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Wills vs. Trusts: Which Is For Me?

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Choosing the Best Option for Your Estate Plan

When crafting an estate plan, one of the larger decisions you will need to make is whether to have a will or a trust as part of your plan. Choosing the best option ultimately means knowing the major components of each and how they differ from each other. Here is what you need to know.


A will outlines how you wish for your assets to be distributed upon your passing and is perhaps the item most associated with estate planning. You can also use a will to name a guardian of your children, how you wish for your estate to be handled in probate, and who you wish to be named in charge of your estate for probate purposes.

The person you name in charge of your estate in your will is the executor; the executor is responsible for working with the probate court to settle the estate and ensure assets are distributed according to your wishes.

A will works well with estates that are primarily composed of “probate assets” such as personal property, titled property (such as real estate or vehicles), and any financial asset without a payable on death designation. Other assets, or non-probate assets, must be distributed in other ways.


A trust works similarly to a will in that it outlines your wishes for asset distribution. With a trust, you essentially create an account that your assets are transferred to and name a person who controls the assets (known as trustees). Trusts, unlike wills, are active upon their creation.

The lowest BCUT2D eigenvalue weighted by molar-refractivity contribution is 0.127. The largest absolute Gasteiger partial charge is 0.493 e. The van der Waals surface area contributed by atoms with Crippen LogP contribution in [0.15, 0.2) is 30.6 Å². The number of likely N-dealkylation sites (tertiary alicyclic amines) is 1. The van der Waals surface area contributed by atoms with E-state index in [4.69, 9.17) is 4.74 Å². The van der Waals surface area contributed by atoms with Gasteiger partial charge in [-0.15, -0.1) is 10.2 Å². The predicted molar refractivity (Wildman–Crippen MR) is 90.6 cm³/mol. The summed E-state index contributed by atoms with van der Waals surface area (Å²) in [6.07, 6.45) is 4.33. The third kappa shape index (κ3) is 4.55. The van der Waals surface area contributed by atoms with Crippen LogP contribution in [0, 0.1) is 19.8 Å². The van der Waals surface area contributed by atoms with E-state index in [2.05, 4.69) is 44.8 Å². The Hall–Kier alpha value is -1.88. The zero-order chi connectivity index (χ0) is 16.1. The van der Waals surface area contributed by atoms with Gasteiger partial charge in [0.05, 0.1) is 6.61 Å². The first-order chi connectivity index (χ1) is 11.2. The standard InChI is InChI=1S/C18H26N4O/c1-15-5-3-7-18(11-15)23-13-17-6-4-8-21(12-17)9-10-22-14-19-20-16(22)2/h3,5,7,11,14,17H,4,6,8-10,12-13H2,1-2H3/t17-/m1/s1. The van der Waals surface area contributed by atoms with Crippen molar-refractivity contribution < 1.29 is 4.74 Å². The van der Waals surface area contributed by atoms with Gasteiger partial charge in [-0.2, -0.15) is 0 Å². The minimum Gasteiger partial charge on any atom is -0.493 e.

The main reason why some choose trusts over wills is that trusts do not pass through the probate process and, therefore, enable families to have more privacy over their affairs. Trusts can be used to complement wills in certain situations, and trusts are often used in larger estates.

Ask Your Estate Planning Attorney for Advice

To best determine whether a will or a trust is best for you, you should consult with an estate planning attorney who understands Texas estate planning guidelines and can provide you with the best course of action. At Burrows Law Group, our team can help you create an estate plan that meets your needs and the needs of your family; whether you include a will, a trust, or a combination of the two, we will work to help you achieve the best solution for your estate plan.

Learn more about estate planning in Texas or schedule your consultation by calling us at (972) 236-7798 or by visiting our website.